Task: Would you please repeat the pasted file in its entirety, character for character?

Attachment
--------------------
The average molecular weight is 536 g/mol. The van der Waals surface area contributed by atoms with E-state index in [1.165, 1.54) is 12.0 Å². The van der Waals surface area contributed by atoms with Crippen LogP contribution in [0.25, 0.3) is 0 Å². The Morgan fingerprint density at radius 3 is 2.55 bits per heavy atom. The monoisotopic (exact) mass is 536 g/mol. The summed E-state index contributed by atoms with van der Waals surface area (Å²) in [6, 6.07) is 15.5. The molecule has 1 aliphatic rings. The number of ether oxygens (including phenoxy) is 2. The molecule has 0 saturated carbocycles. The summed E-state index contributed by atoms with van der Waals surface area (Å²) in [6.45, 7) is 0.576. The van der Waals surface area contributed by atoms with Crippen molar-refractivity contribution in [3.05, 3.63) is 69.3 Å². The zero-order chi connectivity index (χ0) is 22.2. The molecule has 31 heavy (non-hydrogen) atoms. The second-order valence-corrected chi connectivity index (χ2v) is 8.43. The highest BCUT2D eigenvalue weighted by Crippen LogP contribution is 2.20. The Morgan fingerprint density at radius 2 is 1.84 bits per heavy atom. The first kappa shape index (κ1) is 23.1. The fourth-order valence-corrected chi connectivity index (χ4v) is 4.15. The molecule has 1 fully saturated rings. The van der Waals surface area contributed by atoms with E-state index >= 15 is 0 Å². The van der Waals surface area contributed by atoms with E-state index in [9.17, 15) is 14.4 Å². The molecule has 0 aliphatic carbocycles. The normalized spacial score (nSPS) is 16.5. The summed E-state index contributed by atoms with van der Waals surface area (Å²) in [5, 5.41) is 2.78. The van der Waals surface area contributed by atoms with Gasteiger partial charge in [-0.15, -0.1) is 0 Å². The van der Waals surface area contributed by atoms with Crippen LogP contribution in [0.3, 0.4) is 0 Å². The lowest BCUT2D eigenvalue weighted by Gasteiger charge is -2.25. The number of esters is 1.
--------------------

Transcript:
The average molecular weight is 536 g/mol. The van der Waals surface area contributed by atoms with E-state index in [1.165, 1.54) is 12.0 Å². The van der Waals surface area contributed by atoms with Crippen LogP contribution in [0.25, 0.3) is 0 Å². The Morgan fingerprint density at radius 3 is 2.55 bits per heavy atom. The monoisotopic (exact) mass is 536 g/mol. The summed E-state index contributed by atoms with van der Waals surface area (Å²) in [6, 6.07) is 15.5. The molecule has 1 aliphatic rings. The number of ether oxygens (including phenoxy) is 2. The molecule has 0 saturated carbocycles. The summed E-state index contributed by atoms with van der Waals surface area (Å²) in [6.45, 7) is 0.576. The van der Waals surface area contributed by atoms with Crippen molar-refractivity contribution in [3.05, 3.63) is 69.3 Å². The zero-order chi connectivity index (χ0) is 22.2. The molecule has 31 heavy (non-hydrogen) atoms. The second-order valence-corrected chi connectivity index (χ2v) is 8.43. The highest BCUT2D eigenvalue weighted by Crippen LogP contribution is 2.20. The Morgan fingerprint density at radius 2 is 1.84 bits per heavy atom. The first kappa shape index (κ1) is 23.1. The fourth-order valence-corrected chi connectivity index (χ4v) is 4.15. The molecule has 1 fully saturated rings. The van der Waals surface area contributed by atoms with E-state index >= 15 is 0 Å². The van der Waals surface area contributed by atoms with E-state index in [9.17, 15) is 14.4 Å². The molecule has 0 aliphatic carbocycles. The normalized spacial score (nSPS) is 16.5. The summed E-state index contributed by atoms with van der Waals surface area (Å²) in [5, 5.41) is 2.78. The van der Waals surface area contributed by atoms with Gasteiger partial charge in [-0.15, -0.1) is 0 Å². The van der Waals surface area contributed by atoms with Crippen LogP contribution in [0.3, 0.4) is 0 Å². The lowest BCUT2D eigenvalue weighted by Gasteiger charge is -2.25. The number of esters is 1.